High Heels, High Danger?
Fashionistas of the world, it's true.
The pain you feel while walking in your 6-inch Louboutins and sky-high Prada pumps is a symptom of the real damage high heels may be doing to your body, new research finds.
"The structure of the foot is just not meant to be crammed in the shoe that way," Dr. Braxton Little, a podiatrist at the UCLA Medical Center in Santa Monica, Calif., told ABC News. "It just puts the body in a very unnatural position."
A first-of-its-kind study published last week in the The Journal of Applied Physiology found that wearing high heels could lead to permanent damage of the calf muscles by increasing the mechanical strain on the muscles and shortening the muscles' fibers, all thanks to the flexed, toes-pointed position of the feet that remains even after you kick off those stilettoes.
The Australian study looked at nine women, who ranged in age from late teens to early 30s, and had worn high heels for at least 40 hours per week for the past two years.
Researchers, as reported in the New York Times, used ultrasound probes, electrodes and motion-capture markers to monitor the women as they walked, barefoot and then in heels, along a 26-foot-long walkway.
The findings suggest that the women in high heels walked with "shorter, more forceful strides" and engaged their muscles as opposed to their tendons, leaving them vulnerable to injury and prone to muscle fatigue, the Times reported.
"We think that the large muscle strains that occur when walking in heels may ultimately increase the likelihood of strain injuries," Dr. Neil Cronin, one of the study's lead researchers, told the Times.
The damage for heel- wearers is not eased by switching to sneakers or flats, according to the study, because that only increases the risk of injury by forcing the foot into a new position.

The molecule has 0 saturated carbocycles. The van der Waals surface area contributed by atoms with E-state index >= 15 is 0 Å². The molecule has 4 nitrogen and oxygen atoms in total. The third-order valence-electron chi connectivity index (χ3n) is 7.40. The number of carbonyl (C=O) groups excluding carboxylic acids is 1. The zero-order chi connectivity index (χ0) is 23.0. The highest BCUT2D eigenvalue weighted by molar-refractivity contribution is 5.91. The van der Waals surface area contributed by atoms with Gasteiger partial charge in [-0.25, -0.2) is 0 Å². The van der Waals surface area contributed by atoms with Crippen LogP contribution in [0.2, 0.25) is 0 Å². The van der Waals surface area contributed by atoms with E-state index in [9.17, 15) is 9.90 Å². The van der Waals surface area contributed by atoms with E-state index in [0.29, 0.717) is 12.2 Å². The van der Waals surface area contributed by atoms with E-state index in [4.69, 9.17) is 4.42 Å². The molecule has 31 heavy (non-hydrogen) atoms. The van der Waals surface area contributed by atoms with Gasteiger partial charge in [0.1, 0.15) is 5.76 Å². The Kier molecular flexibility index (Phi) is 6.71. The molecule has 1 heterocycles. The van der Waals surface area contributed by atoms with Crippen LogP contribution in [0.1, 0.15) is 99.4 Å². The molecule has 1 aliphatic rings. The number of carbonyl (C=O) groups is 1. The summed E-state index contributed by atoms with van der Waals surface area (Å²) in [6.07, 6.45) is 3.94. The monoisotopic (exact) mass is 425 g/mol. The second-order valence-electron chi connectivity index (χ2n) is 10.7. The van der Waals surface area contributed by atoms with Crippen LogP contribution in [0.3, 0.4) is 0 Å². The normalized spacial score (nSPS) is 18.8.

The repeated wearing of high heels is widely known to increase the risk of such conditions as osteoarthritis, hammer toes, bunions and corns, but doctors said the damage could be happening in areas beyond the legs, such as the back, and in areas and ways not immediately evident, such as the heart.
"Inflammation inside your body can happen anywhere. It can happen from wearing shoes," Little, who was not involved in the Australian study, told ABC News. "When we put your foot into a shoe, it has nowhere to go but to bind the toes."
Homing in on the point, researchers in England last week also released a study, published in the Annals of the Rheumatic Diseases Journal, that found wearing high heels could lead to flat feet, as it can weaken the tendons that support the arch of the foot, leading it to fall, which causes pain and can make it difficult to walk.
Faced with these findings, what is a high-heel lover to do?
Both Cronin, author of the Australian study, and UCLA's Little said that women do not have to give up high heels completely. Moderation is the key.
"Wear high heels once or twice a week … and try to remove the heels whenever possible, such as when you're sitting at your desk," Cronin told the Times.
Similarly, Little recommends taking off the heels while walking to work and driving a car.
ABC News' Nick Watt, Cathy Becker and Daisha Riley contributed to this report.